The blogs are swarming today.
It’s time. It’s time to this discriminatory, counterproductive, and damaging policy. Doing so isn’t even controversial anymore particularly within the military. It’s time. Call the HRC and ask them to get on board. Ask them to publicly demand that President Obama take the lead in getting DADT repealed this year.
HRC Front Desk: (202) 628-4160
TTY: (202) 216-1572
Toll-Free: (800) 777-4723
Take Action on DADT – Join Our Blog Swarm: Call HRC Today
Towleroad joins today with a coalition of gay and straight bloggers in asking our readers to contact the Human Rights Campaign on behalf of the repeal of “Don’t Ask, Don’t Tell.
Taylor Marsh says do this for Lt. Col. Victor Fehrenbach:
Fehrenback represents to me all the other gay men and women who serve our country, including in support positions, all of whom deserve to walk proudly for who they are without being asked to hide in shame.
If a person can put their life on the line for our country, they deserve to serve openly.
Call, email and contact HRC today. Then tell two friends to do the same. Tweet this post, whatever you can to join in.
Do it for our military, who deserves to have the best of the best standing on the line for this country.
DavidMixner.com is joining the ‘blog swarm” today. We are urging our readers to contact the Human Rights Campaign (HRC) and lobby them to press the President and Congress to pass repeal of “Don’t Ask, Don’t Tell” this year. Please, in a positive and friendly manner, ask HRC to take leadership in demanding action now, not next year, on this policy. From Towleroad.com here is the script and contact information for the call. Please call today and share with them your views!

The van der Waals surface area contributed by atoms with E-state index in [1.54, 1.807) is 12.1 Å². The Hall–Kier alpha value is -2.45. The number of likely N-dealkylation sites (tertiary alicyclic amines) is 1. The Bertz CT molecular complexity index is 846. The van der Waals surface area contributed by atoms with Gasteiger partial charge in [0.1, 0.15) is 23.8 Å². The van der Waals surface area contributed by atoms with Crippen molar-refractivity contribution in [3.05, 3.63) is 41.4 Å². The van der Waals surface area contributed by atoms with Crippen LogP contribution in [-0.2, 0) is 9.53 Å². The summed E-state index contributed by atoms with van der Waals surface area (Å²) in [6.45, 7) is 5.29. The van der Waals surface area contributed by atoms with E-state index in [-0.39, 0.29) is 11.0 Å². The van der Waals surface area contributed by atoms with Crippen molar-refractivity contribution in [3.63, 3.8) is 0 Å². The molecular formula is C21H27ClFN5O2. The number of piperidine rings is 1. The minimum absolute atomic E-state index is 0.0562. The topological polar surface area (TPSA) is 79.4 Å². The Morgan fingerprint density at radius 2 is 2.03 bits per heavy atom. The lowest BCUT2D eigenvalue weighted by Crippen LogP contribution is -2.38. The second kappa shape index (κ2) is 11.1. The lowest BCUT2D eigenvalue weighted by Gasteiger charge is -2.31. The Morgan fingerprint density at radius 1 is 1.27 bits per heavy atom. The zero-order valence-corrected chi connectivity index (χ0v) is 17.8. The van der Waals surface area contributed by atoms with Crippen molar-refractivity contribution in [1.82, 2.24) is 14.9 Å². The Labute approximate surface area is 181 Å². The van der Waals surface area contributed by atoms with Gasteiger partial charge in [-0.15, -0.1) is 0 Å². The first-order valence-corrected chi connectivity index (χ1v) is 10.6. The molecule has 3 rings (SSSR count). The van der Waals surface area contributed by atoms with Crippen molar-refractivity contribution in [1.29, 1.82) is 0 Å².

Any effort to repeal it is about to get swept under the rug, unless HRC, our largest organization, steps up and demands the White House to take some leadership.
Unlike many of my fellow bloggers, I don’t go after HRC very often. I’ll be the first to say HRC has made some dumb-ass moves in the past, but I find it quite lazy to make them out to be monsters, the way most of the gay bloggosphere tends to do.
I have a confession to make. I’m a member of HRC. Not only am I a member, I sat on the Michigan Steering Committee for nearly five years. I was Membership and Community Events chair. I signed up thousands of new HRC members during my time. I still have a box of stickers in my closet. Oh, me and HRC are like *this.* Sometimes.
They’ve made some major mistakes that I wouldn’t begin to defend them for. I would only say that all of our other big national organizations have got portions of our community’s blood boiling at times. And guess what? I give money to them too.
Our federal fight is going to require that we have some visibility up on the Hill, and that we’ve established some credible national organizations with leaders who can maintain some sustained contact with our lawmakers to help move them on those issues we hold dear. Those are: comprehensive immigration reform that does not leave us out, LGBT-inclusive health care reform, gender identity and sexual orientation employment/housing/public accommodation non-discrimination protections, relationship recognition and partnership benefits and obligations, as well as immediately ending discrimination in the military. Folks, we can’t do it without GLAAD, the Task Force and HRC, I don’t care what your tinfoil hat tells you.
Then again, we may not be able to do it with them either. Not if our national organizations – particularly HRC – communicates with the White House in a whimper instead of a roar.